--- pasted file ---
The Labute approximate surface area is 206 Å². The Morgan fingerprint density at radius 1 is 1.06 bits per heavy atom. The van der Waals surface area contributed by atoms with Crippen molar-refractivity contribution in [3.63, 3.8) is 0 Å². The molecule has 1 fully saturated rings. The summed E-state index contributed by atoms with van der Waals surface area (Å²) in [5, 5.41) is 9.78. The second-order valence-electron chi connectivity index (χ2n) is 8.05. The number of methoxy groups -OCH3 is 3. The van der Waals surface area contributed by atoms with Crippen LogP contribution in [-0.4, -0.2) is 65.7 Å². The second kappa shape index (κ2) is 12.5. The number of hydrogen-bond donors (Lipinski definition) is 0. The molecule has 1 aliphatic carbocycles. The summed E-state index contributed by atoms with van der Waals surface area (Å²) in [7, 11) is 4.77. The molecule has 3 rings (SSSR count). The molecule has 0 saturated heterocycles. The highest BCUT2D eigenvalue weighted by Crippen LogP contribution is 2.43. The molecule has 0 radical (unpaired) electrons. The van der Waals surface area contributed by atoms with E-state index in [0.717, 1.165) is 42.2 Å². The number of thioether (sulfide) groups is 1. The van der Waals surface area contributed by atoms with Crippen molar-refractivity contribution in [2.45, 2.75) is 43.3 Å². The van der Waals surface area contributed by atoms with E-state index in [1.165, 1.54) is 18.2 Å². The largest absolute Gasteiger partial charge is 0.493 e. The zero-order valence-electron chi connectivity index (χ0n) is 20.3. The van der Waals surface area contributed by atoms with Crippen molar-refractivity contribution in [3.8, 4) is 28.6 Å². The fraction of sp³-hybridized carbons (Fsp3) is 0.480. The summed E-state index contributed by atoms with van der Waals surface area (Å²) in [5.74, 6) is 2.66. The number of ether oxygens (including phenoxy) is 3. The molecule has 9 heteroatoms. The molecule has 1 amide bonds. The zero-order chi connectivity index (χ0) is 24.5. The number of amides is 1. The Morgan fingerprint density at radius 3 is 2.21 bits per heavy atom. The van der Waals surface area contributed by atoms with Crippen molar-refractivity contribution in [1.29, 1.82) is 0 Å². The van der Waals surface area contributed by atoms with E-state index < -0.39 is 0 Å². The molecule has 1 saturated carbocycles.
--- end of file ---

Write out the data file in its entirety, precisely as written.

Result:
The Labute approximate surface area is 206 Å². The Morgan fingerprint density at radius 1 is 1.06 bits per heavy atom. The van der Waals surface area contributed by atoms with Crippen molar-refractivity contribution in [3.63, 3.8) is 0 Å². The molecule has 1 fully saturated rings. The summed E-state index contributed by atoms with van der Waals surface area (Å²) in [5, 5.41) is 9.78. The second-order valence-electron chi connectivity index (χ2n) is 8.05. The number of methoxy groups -OCH3 is 3. The van der Waals surface area contributed by atoms with Crippen LogP contribution in [-0.4, -0.2) is 65.7 Å². The second kappa shape index (κ2) is 12.5. The number of hydrogen-bond donors (Lipinski definition) is 0. The molecule has 1 aliphatic carbocycles. The summed E-state index contributed by atoms with van der Waals surface area (Å²) in [7, 11) is 4.77. The molecule has 3 rings (SSSR count). The molecule has 0 saturated heterocycles. The highest BCUT2D eigenvalue weighted by Crippen LogP contribution is 2.43. The molecule has 0 radical (unpaired) electrons. The van der Waals surface area contributed by atoms with E-state index in [0.717, 1.165) is 42.2 Å². The number of thioether (sulfide) groups is 1. The van der Waals surface area contributed by atoms with Crippen molar-refractivity contribution in [2.45, 2.75) is 43.3 Å². The van der Waals surface area contributed by atoms with E-state index in [1.165, 1.54) is 18.2 Å². The largest absolute Gasteiger partial charge is 0.493 e. The zero-order valence-electron chi connectivity index (χ0n) is 20.3. The van der Waals surface area contributed by atoms with Crippen molar-refractivity contribution in [3.8, 4) is 28.6 Å². The fraction of sp³-hybridized carbons (Fsp3) is 0.480. The summed E-state index contributed by atoms with van der Waals surface area (Å²) in [5.74, 6) is 2.66. The number of ether oxygens (including phenoxy) is 3. The molecule has 9 heteroatoms. The molecule has 1 amide bonds. The zero-order chi connectivity index (χ0) is 24.5. The number of amides is 1. The Morgan fingerprint density at radius 3 is 2.21 bits per heavy atom. The van der Waals surface area contributed by atoms with Crippen molar-refractivity contribution in [1.29, 1.82) is 0 Å². The van der Waals surface area contributed by atoms with E-state index < -0.39 is 0 Å². The molecule has 1 saturated carbocycles.